Federal Court (Full Court): Appellant applied for revocation of the mandatory cancelation of his visa, providing his wife's statutory declaration about his remorse and his own declaration to the same effect. The Minister ignored the Appellant's own declaration. Whether that amounted to jurisdictional error turned on whether the wife's declaration was the "best" evidence about the Appellant's remorse. With respect, did not the FCAFC inadvertently engage in impermissible merits review by answering for itself what the "best" evidence was?
The Appellant's visa was mandatorily cancelled pursuant to 501(3A) of the Migration Act 1958 (Cth). The appellant sought revocation of that cancellation pursuant to s 501CA.
To oversimplify the Appellant's submissions in support of revocation, he provided a statutory declaration from his wife, where she claimed that the Appellant had remorse for the offences that led to his visa being cancelled. He also provided a statutory declaration signed by himself to the same effect.
The Minister refused to revoke the cancellation. In his decision record, the Minister made reference to the wife's declaration, but not the Appellant's.
The Appellant applied to the Federal Court (FCA) for judicial review of the non-revocation decision, but the FCA dismissed that application.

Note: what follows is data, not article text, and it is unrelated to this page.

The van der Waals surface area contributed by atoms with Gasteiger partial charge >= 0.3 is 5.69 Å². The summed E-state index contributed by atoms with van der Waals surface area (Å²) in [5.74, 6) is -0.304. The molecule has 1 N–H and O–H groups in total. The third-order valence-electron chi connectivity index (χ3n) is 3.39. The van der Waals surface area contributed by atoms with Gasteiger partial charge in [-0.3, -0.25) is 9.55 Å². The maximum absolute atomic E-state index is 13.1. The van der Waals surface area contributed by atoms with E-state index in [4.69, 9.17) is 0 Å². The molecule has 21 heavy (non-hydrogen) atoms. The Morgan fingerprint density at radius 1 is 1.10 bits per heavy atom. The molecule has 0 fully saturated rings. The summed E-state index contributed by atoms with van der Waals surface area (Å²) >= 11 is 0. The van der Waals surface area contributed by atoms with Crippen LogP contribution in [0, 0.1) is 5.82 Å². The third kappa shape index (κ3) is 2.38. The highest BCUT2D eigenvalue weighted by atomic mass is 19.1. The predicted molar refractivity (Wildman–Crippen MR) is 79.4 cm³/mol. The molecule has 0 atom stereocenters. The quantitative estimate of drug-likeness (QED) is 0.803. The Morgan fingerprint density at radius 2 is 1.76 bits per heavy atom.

The Appellant eventually appealed the FCA's decision to the FCAFC.
The question to the FCAFC was whether the fact that the Minister had ignored the Appellant's own declaration amounted to jurisdictional error.
That question turned on whether the wife's declaration was the "best" evidence about the Appellant's remorse.
With respect, did not the FCAFC inadvertently engage in impermissible merits review by answering for itself what the "best" evidence was? In other terms, was not the weigh to be attributed to the evidence, or whether one piece of evidence is "better" than another, a matter for the Minister only?
Is it not the case that the impermissibility of merits review by a court is a "double-edged sword" in that applies to cases where merits review would benefit the Minister as much as it applies to cases where it would benefit a non-citizen?
Relevantly, the majority in SZMTA held as follows at  (emphasis added):
Whilst “[i]t is no easy task for a court … to satisfy itself that what appears on its face to have been a denial of natural justice could have had no bearing on the outcome”, the task is not impossible and can be done in these appeals...
Arguably, the above emphasised passage is a warning against impermissible merits review on the part of a court.
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